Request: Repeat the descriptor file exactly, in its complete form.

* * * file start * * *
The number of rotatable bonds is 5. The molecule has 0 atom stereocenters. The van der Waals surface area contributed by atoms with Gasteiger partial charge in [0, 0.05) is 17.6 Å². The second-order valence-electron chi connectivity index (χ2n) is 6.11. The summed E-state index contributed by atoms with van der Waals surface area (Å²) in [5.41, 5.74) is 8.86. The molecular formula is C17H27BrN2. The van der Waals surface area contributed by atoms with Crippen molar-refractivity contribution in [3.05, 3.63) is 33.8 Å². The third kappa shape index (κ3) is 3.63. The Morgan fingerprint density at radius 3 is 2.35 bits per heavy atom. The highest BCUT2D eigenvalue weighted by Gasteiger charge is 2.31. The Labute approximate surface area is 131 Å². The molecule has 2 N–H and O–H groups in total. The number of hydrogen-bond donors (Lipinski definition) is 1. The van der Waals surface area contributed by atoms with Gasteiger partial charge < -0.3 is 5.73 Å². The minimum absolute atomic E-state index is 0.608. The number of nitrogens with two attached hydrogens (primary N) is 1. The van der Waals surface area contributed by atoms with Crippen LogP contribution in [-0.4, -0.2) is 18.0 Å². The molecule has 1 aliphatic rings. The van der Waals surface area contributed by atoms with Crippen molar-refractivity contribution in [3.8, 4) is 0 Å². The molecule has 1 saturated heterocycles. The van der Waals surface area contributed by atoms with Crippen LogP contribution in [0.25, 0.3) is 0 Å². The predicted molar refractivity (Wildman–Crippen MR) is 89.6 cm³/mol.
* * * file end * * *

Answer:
The number of rotatable bonds is 5. The molecule has 0 atom stereocenters. The van der Waals surface area contributed by atoms with Gasteiger partial charge in [0, 0.05) is 17.6 Å². The second-order valence-electron chi connectivity index (χ2n) is 6.11. The summed E-state index contributed by atoms with van der Waals surface area (Å²) in [5.41, 5.74) is 8.86. The molecular formula is C17H27BrN2. The van der Waals surface area contributed by atoms with Crippen molar-refractivity contribution in [3.05, 3.63) is 33.8 Å². The third kappa shape index (κ3) is 3.63. The Morgan fingerprint density at radius 3 is 2.35 bits per heavy atom. The highest BCUT2D eigenvalue weighted by Gasteiger charge is 2.31. The Labute approximate surface area is 131 Å². The molecule has 2 N–H and O–H groups in total. The number of hydrogen-bond donors (Lipinski definition) is 1. The van der Waals surface area contributed by atoms with Gasteiger partial charge < -0.3 is 5.73 Å². The minimum absolute atomic E-state index is 0.608. The number of nitrogens with two attached hydrogens (primary N) is 1. The van der Waals surface area contributed by atoms with Crippen LogP contribution in [-0.4, -0.2) is 18.0 Å². The molecule has 1 aliphatic rings. The van der Waals surface area contributed by atoms with Crippen molar-refractivity contribution in [3.8, 4) is 0 Å². The molecule has 1 saturated heterocycles. The van der Waals surface area contributed by atoms with Crippen LogP contribution in [0.25, 0.3) is 0 Å². The predicted molar refractivity (Wildman–Crippen MR) is 89.6 cm³/mol.